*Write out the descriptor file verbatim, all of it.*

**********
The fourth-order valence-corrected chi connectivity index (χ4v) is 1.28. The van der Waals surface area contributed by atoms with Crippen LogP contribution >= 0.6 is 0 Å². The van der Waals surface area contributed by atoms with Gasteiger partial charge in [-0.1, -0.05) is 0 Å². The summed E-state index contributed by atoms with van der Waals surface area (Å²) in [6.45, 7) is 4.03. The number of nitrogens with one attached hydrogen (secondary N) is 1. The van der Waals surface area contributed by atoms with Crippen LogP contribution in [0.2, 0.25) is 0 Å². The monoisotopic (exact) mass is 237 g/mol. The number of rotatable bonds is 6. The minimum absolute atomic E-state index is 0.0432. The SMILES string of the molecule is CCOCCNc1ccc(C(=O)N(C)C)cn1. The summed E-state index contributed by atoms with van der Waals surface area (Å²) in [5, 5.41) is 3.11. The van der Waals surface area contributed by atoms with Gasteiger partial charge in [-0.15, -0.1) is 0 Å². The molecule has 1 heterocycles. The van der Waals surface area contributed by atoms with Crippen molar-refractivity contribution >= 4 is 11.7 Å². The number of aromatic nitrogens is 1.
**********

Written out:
The fourth-order valence-corrected chi connectivity index (χ4v) is 1.28. The van der Waals surface area contributed by atoms with Crippen LogP contribution >= 0.6 is 0 Å². The van der Waals surface area contributed by atoms with Gasteiger partial charge in [-0.1, -0.05) is 0 Å². The summed E-state index contributed by atoms with van der Waals surface area (Å²) in [6.45, 7) is 4.03. The number of nitrogens with one attached hydrogen (secondary N) is 1. The van der Waals surface area contributed by atoms with Crippen LogP contribution in [0.2, 0.25) is 0 Å². The monoisotopic (exact) mass is 237 g/mol. The number of rotatable bonds is 6. The minimum absolute atomic E-state index is 0.0432. The SMILES string of the molecule is CCOCCNc1ccc(C(=O)N(C)C)cn1. The summed E-state index contributed by atoms with van der Waals surface area (Å²) in [5, 5.41) is 3.11. The van der Waals surface area contributed by atoms with Gasteiger partial charge in [-0.15, -0.1) is 0 Å². The molecule has 1 heterocycles. The van der Waals surface area contributed by atoms with Crippen molar-refractivity contribution >= 4 is 11.7 Å². The number of aromatic nitrogens is 1.